US4485585A - Multiple-post toy stacker assembly - Google Patents

Multiple-post toy stacker assembly Download PDF

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Publication number
US4485585A
US4485585A US06/374,057 US37405782A US4485585A US 4485585 A US4485585 A US 4485585A US 37405782 A US37405782 A US 37405782A US 4485585 A US4485585 A US 4485585A
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rings
posts
cards
post
player
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Expired - Fee Related
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US06/374,057
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Wendell Shackelford
Dwight G. Watkins
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CHILDCRAFT EDUCATION Corp 20 KILMER RD EDISON NJ 08818 A CORP OF NY
CHILDCRAFT EDUCATION CORP
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CHILDCRAFT EDUCATION CORP
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Assigned to CHILDCRAFT EDUCATION CORPORATION, 20 KILMER RD. EDISON, NJ. 08818 A CORP. OF N.Y. reassignment CHILDCRAFT EDUCATION CORPORATION, 20 KILMER RD. EDISON, NJ. 08818 A CORP. OF N.Y. ASSIGNMENT OF ASSIGNORS INTEREST. Assignors: SHACKELFORD, WENDELL, WATKINS, DWIGHT G.
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    • AHUMAN NECESSITIES
    • A63SPORTS; GAMES; AMUSEMENTS
    • A63FCARD, BOARD, OR ROULETTE GAMES; INDOOR GAMES USING SMALL MOVING PLAYING BODIES; VIDEO GAMES; GAMES NOT OTHERWISE PROVIDED FOR
    • A63F9/00Games not otherwise provided for
    • A63F9/06Patience; Other games for self-amusement
    • AHUMAN NECESSITIES
    • A63SPORTS; GAMES; AMUSEMENTS
    • A63FCARD, BOARD, OR ROULETTE GAMES; INDOOR GAMES USING SMALL MOVING PLAYING BODIES; VIDEO GAMES; GAMES NOT OTHERWISE PROVIDED FOR
    • A63F9/00Games not otherwise provided for
    • A63F9/0073Games for obtaining a particular arrangement of playing pieces in a plane or space
    • A63F2009/0075Towers of Hanoi

Abstract

A toy stacker assembly for pre-school children which inspires players to improve their skills in regard to size and color discrimination, hand-eye coordination and in other respects vital to proper childhood development. The toy is constituted by a multiple post ring stacker operating in conjunction with a series of cards each displaying a different pattern of rings of various colors and sizes stacked on the posts. The player is required to replicate the pattern of the selected card on display, the cards in the series presenting progressively more difficult patterns.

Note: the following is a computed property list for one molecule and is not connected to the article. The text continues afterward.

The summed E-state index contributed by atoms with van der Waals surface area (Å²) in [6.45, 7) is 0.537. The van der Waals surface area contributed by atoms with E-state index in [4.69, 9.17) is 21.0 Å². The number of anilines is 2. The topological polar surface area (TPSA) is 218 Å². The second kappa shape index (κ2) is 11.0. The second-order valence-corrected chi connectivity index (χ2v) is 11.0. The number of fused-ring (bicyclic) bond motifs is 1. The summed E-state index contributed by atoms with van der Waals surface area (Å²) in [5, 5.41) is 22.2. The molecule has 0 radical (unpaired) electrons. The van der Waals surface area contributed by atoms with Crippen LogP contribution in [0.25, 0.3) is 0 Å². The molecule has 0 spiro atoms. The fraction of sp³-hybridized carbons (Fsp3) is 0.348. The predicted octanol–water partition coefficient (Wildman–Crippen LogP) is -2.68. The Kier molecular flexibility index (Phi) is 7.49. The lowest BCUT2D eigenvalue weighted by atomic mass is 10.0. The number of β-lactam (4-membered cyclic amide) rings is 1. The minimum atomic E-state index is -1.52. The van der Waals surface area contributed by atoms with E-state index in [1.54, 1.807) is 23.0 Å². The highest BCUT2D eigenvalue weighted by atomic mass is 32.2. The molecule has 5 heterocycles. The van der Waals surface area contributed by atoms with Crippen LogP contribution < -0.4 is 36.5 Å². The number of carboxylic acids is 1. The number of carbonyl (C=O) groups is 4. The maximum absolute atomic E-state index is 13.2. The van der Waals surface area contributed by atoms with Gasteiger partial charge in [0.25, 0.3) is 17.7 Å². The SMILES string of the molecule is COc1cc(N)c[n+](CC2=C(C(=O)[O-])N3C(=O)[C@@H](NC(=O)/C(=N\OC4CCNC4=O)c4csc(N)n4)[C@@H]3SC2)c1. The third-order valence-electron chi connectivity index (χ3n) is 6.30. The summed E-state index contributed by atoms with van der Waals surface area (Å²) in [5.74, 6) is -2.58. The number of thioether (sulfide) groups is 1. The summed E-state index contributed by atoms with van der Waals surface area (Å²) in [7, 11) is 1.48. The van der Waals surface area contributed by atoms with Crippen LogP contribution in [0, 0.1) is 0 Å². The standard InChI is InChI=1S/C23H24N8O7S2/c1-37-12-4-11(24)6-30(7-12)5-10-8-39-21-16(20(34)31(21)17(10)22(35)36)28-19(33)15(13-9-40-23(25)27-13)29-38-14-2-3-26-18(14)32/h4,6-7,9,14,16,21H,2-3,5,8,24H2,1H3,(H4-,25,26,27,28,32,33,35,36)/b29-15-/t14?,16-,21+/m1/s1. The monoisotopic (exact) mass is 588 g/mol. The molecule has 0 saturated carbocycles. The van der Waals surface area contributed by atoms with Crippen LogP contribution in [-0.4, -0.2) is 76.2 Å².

Description

BACKGROUND OF INVENTION

This invention relates generally to stacker toys in which rings of different size are stacked on a vertical post, and more particularly to a multiple post ring stacker which is operated in conjunction with a series of pattern cards each displaying a different pattern of rings of various sizes and colors stacked on the post, the player being required to replicate the pattern of the selected card on display.

Toys and games designed for pre-school children fall into a special class, for such devices must take into account the ability of players in this age group to manipulate the play elements involved. And while many new toy and game concepts have been introduced in recent years for the pre-school market, the essential nature of the traditional ring stacking post has remained unchanged.

A conventional stacking toy consists of a single vertical post anchored on a base and a set of differently colored doughnut-like play element or rings of progressively increasing diameter, all having a hole on the same size. The player is called upon to stack the rings in the post, one above the other to create a conical form. If, therefore, the player places a ring of a given diameter above one of smaller diameter, the desired form is not created thereby.

The traditional single post stacker has enjoyed lasting popularity and now has the status of a classic. Yet this toy leaves much to be desired in terms of its pre-school educational and training value, and in developing basic skills.

Thus while the player is required to discriminate between rings of different diameter in order to produce a conical form, the different colors of the rings do not come into play in creating this form but only serve a decorative function. And because the typical player is able to quickly master the required sequence of rings on the post, his interest in this toy is generally short-lived; for once mastered, the toy offers little challenge to the child.

SUMMARY OF INVENTION

In view of the foregoing, the main object of this invention is to provide a toy or game constituted by a multiple post ring stacker operating in conjunction with a series of cards or picture frames, each displaying a different pattern of rings of various colors and sizes stacked on the posts, the player being required to replicate the pattern of the card on display.

More particularly, an object of this invention is to provide a stacker of the above type in which the several posts are anchored on a base having a back rest against which lie the series of cards, the first in the series being on display behind the posts, the displayed card illustrating a given pattern in the same scale as the actual three-dimensional ring pattern which the player is required to set up on the posts. Hence the player is able to compare and match the pattern he creates with that on the display.